Columbia College | Columbia Engineering

Remote Learning Tips

We have developed the following tips to help you make the most of working in a remote learning space. 

We also encourage you to visit Columbia Online's Maximizing Student Learning resources on being an online learner.

Get organized

Review any updates to syllabus and calendars

  • What are the requirements for class and have they changed?

    • Have assignments changed?

    • Have deadlines changed?

    • Have submission procedures changed?

    • Are any quizzes or exams being offered virtually?

  • What is the best way to keep in contact with your instructors?

  • When are exams or seminar papers due?

  • If you are far away from campus, consider setting a clock to Eastern Standard Time (EST) and placing it in your workspace.

 

Set a schedule

Setting a schedule can help you remember to complete necessary tasks and maintain a sense of normalcy and routine. Unstructured time is challenging for many, but you can also take this opportunity to think about what works best for you and even try new approaches.

  • Try to establish a “work-day” routine. This helps separate study time from leisure time (and work if you have a job) so that the day doesn’t slip away. Maintain a morning structure that works for you (shower, getting dressed, breakfast, etc). Make each day a little different so it doesn’t feel monotonous.

  • Don’t forget to account for transition moments - reserve a few minutes before a Zoom session to collect what you need, use the bathroom, or make your tea.

  • Determine which classes are synchronous (meeting virtually at the same time each week) and asynchronous (giving you a structure to complete tasks on your own time).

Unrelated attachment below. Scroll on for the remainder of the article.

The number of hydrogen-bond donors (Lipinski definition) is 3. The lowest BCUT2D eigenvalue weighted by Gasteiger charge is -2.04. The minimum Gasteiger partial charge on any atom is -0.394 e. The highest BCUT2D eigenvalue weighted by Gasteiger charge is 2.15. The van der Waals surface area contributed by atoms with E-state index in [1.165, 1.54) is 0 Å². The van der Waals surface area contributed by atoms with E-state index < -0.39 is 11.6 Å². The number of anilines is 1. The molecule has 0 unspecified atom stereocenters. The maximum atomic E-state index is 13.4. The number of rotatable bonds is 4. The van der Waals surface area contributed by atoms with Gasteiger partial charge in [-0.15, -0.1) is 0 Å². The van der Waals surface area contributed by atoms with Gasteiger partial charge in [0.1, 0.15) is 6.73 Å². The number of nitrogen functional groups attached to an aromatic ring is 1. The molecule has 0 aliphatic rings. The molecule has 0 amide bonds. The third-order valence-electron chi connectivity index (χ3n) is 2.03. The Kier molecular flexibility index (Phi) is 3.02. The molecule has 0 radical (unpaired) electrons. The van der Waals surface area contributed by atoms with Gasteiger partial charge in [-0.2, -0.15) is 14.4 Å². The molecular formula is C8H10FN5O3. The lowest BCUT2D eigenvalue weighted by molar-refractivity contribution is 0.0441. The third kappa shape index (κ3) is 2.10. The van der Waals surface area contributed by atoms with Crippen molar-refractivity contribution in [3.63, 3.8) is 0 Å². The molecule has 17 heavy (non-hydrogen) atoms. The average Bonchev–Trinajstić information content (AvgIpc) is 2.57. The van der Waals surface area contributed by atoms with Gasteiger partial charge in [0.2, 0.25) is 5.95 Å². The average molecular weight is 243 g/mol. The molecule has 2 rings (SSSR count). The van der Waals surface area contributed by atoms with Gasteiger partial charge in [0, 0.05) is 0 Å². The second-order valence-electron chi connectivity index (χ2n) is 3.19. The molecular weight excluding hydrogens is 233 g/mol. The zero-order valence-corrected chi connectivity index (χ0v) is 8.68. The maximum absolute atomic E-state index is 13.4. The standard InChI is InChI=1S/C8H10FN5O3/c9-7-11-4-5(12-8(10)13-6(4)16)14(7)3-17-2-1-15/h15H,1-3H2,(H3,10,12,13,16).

• Use a weekly calendar to record when you have video lectures, office hours, study groups, and other meetings and to plan when you read/study for your classes.

  • Don’t forget to make time for self-care and social activities. This could be a weekly Zoom lunch date with friends, a fitness class on Instagram Live, or listening to a podcast on a solo walk around the block. Or why not all three?

  • In addition to weekly schedules, you might find it helpful to create a plan for the rest of the semester with all its changes and to get in the habit of setting daily to-do lists the night before.

  • Color coding can be a great way to help visualize the kinds of tasks you have each day. 

 

Arrange your environment

It can be hard to live and work in the same space all the time, especially when you may be sharing that space with others who are also working from home.

  • Talk to your roommates or family members about their needs in terms of shared technology, common areas needed for online activities, and quiet hours.

  • Set up a space devoted to work. This can help you stay focused on school work, and, likewise, help you enjoy other activities when you are taking a break in a different space.

  • Don’t work in bed -- it might be tempting, but this habit can make us less productive and make it harder to sleep at night.

  • Think about how you like to study under normal circumstances and try to recreate that environment. Do you like absolute quiet? Use earplugs. The bustle of a café? Put on white noise. Studying in groups? Make a plan to check in every so often for a quick break with a friend who is also studying.